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image mini-howto

09/07/2001

How to host a decent image that won't make 56k modems burst into flame

a mini-howto

1) Acquire your image with the best resolution and color depth you can. For digital camera users, set your quality to highest, and use the largest format you have. For scanner users, set the resolution and color depth as high as possible. Saving this image as a format that doesn't use compression is the best choice here, but some cameras only support JPEG.

2) Now you've got a source file. This file has all the image information it can possibly hold, so it's huge. Don't post this file. Make a copy of it so that you can do your manipulations and retain the original source image. I use a separate directory for source images, and I rchive them to CD-R every few months.

3) Use the tool of your choice to reduce the image size to something acceptable for posting. 400x300 is a good target. Very important: if there is a lot of background around your subject, you should crop it out first before resizing. You'll wind up with a larger subject for the same size image. Photoshop is a great tool, but is expensive. ImageMagick is a great tool (but it's totally command line driven) and it's free. For extra clarity in your resized image, apply the Unsharp Mask filter (Photoshop settings of Amount: 60% Radius: 1 pixel Threshold: 1 level are good for a 400x300 image).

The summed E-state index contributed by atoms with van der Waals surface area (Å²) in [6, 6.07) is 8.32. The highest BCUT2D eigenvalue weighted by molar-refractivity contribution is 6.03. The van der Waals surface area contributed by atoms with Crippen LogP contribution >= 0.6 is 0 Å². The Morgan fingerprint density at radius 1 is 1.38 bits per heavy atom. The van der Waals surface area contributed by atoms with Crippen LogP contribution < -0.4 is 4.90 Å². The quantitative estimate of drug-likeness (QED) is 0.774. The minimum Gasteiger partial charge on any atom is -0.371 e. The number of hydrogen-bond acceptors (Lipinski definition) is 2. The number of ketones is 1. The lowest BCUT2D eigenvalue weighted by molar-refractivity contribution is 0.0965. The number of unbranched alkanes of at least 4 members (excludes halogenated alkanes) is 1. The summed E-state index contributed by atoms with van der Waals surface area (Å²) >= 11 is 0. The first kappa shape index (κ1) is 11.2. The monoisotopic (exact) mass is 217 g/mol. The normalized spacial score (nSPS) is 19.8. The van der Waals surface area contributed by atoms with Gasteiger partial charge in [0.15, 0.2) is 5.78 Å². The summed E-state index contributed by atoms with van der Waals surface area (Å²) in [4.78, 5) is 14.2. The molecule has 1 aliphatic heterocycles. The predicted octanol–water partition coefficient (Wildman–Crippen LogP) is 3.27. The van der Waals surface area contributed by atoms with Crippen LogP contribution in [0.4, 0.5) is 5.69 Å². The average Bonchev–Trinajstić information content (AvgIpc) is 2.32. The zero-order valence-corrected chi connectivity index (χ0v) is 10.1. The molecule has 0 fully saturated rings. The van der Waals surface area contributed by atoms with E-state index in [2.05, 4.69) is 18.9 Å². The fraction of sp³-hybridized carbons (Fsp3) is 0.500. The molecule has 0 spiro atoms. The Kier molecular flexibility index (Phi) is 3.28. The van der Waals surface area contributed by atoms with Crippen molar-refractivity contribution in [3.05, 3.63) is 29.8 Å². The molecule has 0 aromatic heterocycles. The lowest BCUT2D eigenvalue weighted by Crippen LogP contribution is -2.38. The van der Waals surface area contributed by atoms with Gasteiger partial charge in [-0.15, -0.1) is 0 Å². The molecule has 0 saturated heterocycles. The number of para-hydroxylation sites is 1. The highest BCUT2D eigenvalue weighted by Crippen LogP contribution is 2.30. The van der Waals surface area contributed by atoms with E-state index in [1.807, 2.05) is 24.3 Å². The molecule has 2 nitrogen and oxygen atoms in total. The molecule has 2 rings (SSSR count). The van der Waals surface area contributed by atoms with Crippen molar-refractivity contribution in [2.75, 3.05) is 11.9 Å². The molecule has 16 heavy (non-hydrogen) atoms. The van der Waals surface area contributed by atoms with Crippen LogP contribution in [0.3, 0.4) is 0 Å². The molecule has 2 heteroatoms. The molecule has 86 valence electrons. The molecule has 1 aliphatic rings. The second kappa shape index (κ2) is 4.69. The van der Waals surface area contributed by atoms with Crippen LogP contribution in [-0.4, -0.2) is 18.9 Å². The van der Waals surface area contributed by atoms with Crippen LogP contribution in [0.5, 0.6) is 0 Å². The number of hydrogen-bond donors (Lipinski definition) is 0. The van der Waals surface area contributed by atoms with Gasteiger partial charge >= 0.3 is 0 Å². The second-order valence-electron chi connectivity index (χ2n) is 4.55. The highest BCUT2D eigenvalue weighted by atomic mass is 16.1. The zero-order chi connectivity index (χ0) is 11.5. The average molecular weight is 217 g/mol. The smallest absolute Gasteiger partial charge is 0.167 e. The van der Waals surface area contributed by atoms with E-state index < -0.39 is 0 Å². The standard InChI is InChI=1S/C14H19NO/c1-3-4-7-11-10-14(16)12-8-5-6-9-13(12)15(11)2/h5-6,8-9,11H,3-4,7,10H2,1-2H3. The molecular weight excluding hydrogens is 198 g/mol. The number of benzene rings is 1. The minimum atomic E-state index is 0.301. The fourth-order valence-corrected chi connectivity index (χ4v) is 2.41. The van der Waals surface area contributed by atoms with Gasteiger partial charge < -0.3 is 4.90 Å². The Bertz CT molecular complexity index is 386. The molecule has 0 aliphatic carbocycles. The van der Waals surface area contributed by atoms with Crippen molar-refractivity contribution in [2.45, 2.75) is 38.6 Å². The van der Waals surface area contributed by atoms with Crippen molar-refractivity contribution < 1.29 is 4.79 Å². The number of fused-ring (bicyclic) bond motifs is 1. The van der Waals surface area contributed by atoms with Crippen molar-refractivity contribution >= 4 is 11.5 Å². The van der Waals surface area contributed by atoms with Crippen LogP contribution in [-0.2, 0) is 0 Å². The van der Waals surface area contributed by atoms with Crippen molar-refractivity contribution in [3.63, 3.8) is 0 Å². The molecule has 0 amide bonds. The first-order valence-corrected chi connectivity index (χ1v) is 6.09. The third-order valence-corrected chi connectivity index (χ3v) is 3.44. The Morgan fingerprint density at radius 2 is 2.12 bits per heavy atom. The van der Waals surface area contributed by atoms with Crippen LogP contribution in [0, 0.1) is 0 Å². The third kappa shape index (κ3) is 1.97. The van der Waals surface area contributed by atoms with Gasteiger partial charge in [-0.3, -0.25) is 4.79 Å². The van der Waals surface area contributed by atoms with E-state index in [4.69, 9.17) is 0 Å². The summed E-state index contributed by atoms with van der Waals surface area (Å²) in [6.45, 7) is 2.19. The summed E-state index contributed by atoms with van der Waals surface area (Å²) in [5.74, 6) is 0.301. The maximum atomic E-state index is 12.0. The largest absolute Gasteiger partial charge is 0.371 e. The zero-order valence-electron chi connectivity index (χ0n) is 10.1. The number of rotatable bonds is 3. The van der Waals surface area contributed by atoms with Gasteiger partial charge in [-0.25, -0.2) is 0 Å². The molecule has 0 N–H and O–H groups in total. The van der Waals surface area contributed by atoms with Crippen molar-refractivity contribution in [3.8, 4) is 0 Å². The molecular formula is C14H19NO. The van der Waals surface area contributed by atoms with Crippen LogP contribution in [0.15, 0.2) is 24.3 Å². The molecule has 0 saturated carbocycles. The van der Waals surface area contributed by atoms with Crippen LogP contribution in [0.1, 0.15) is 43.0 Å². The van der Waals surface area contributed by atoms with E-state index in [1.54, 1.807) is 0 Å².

4) In your final save of the resized image, set your JPEG compression level appropriately. For Photoshop users, this means quality in the range 4-7 (not 10!). ImageMagick users should specify the -quality 40 switch in the resizing step.

5) What you should wind up with is a reasonably small file (10-25k) that still looks great. JPEG compression will outperform GIF compression for photographic images. Don't be afraid to compress. It benefits everyone--if you're paying for bandwidth, it benefits your pocket directly, but your users will thank you too.

Special Imagemagick info: I use ImageMagick even though I have Photoshop. It is excellent for bulk resizing of images. All the above operations can be combined into one command and applied to a directory full of images:

mogrify -geometry 400x300 -quality 40 -unsharp 1x1 *.JPG

I typically leave out the unsharp mask because the resize algorithm works nicely. ImageMagick is free, and it runs on lots of platforms. Go get it.


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